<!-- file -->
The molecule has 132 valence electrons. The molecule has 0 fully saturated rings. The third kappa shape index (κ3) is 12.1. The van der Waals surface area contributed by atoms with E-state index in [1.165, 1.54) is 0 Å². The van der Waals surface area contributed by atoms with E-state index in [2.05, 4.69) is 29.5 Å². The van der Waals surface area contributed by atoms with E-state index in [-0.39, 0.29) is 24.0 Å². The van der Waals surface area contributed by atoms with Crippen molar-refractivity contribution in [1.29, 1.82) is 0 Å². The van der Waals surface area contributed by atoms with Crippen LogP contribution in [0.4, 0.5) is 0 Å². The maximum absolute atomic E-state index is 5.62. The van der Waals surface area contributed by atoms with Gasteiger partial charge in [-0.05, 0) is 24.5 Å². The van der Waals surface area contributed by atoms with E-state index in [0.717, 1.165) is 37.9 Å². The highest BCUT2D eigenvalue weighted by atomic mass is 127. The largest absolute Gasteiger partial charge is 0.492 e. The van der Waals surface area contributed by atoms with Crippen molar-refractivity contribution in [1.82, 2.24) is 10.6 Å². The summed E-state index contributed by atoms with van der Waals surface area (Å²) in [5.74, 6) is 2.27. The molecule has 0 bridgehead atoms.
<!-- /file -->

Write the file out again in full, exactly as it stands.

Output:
The molecule has 132 valence electrons. The molecule has 0 fully saturated rings. The third kappa shape index (κ3) is 12.1. The van der Waals surface area contributed by atoms with E-state index in [1.165, 1.54) is 0 Å². The van der Waals surface area contributed by atoms with E-state index in [2.05, 4.69) is 29.5 Å². The van der Waals surface area contributed by atoms with E-state index in [-0.39, 0.29) is 24.0 Å². The van der Waals surface area contributed by atoms with Crippen molar-refractivity contribution in [1.29, 1.82) is 0 Å². The van der Waals surface area contributed by atoms with Crippen LogP contribution in [0.4, 0.5) is 0 Å². The maximum absolute atomic E-state index is 5.62. The van der Waals surface area contributed by atoms with Gasteiger partial charge in [-0.05, 0) is 24.5 Å². The van der Waals surface area contributed by atoms with E-state index in [0.717, 1.165) is 37.9 Å². The highest BCUT2D eigenvalue weighted by atomic mass is 127. The largest absolute Gasteiger partial charge is 0.492 e. The van der Waals surface area contributed by atoms with Crippen molar-refractivity contribution in [1.82, 2.24) is 10.6 Å². The summed E-state index contributed by atoms with van der Waals surface area (Å²) in [5.74, 6) is 2.27. The molecule has 0 bridgehead atoms.